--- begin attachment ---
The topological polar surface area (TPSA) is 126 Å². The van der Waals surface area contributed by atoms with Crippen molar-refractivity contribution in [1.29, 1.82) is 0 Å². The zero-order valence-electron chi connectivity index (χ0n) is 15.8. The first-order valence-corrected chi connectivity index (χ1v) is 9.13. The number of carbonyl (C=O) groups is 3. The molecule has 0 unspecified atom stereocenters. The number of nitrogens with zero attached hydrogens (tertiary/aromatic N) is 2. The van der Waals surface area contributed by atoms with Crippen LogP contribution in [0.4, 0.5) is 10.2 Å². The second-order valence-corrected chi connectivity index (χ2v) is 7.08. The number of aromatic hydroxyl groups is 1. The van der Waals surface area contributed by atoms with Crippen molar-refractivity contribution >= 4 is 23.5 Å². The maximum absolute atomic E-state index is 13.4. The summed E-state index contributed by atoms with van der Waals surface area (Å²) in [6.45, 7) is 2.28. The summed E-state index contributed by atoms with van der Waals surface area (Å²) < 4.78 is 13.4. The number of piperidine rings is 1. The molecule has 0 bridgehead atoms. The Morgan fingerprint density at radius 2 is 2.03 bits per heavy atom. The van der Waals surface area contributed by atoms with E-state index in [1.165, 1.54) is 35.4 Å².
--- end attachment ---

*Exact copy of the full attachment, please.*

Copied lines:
The topological polar surface area (TPSA) is 126 Å². The van der Waals surface area contributed by atoms with Crippen molar-refractivity contribution in [1.29, 1.82) is 0 Å². The zero-order valence-electron chi connectivity index (χ0n) is 15.8. The first-order valence-corrected chi connectivity index (χ1v) is 9.13. The number of carbonyl (C=O) groups is 3. The molecule has 0 unspecified atom stereocenters. The number of nitrogens with zero attached hydrogens (tertiary/aromatic N) is 2. The van der Waals surface area contributed by atoms with Crippen LogP contribution in [0.4, 0.5) is 10.2 Å². The second-order valence-corrected chi connectivity index (χ2v) is 7.08. The number of aromatic hydroxyl groups is 1. The van der Waals surface area contributed by atoms with Crippen molar-refractivity contribution >= 4 is 23.5 Å². The maximum absolute atomic E-state index is 13.4. The summed E-state index contributed by atoms with van der Waals surface area (Å²) in [6.45, 7) is 2.28. The summed E-state index contributed by atoms with van der Waals surface area (Å²) < 4.78 is 13.4. The number of piperidine rings is 1. The molecule has 0 bridgehead atoms. The Morgan fingerprint density at radius 2 is 2.03 bits per heavy atom. The van der Waals surface area contributed by atoms with E-state index in [1.165, 1.54) is 35.4 Å².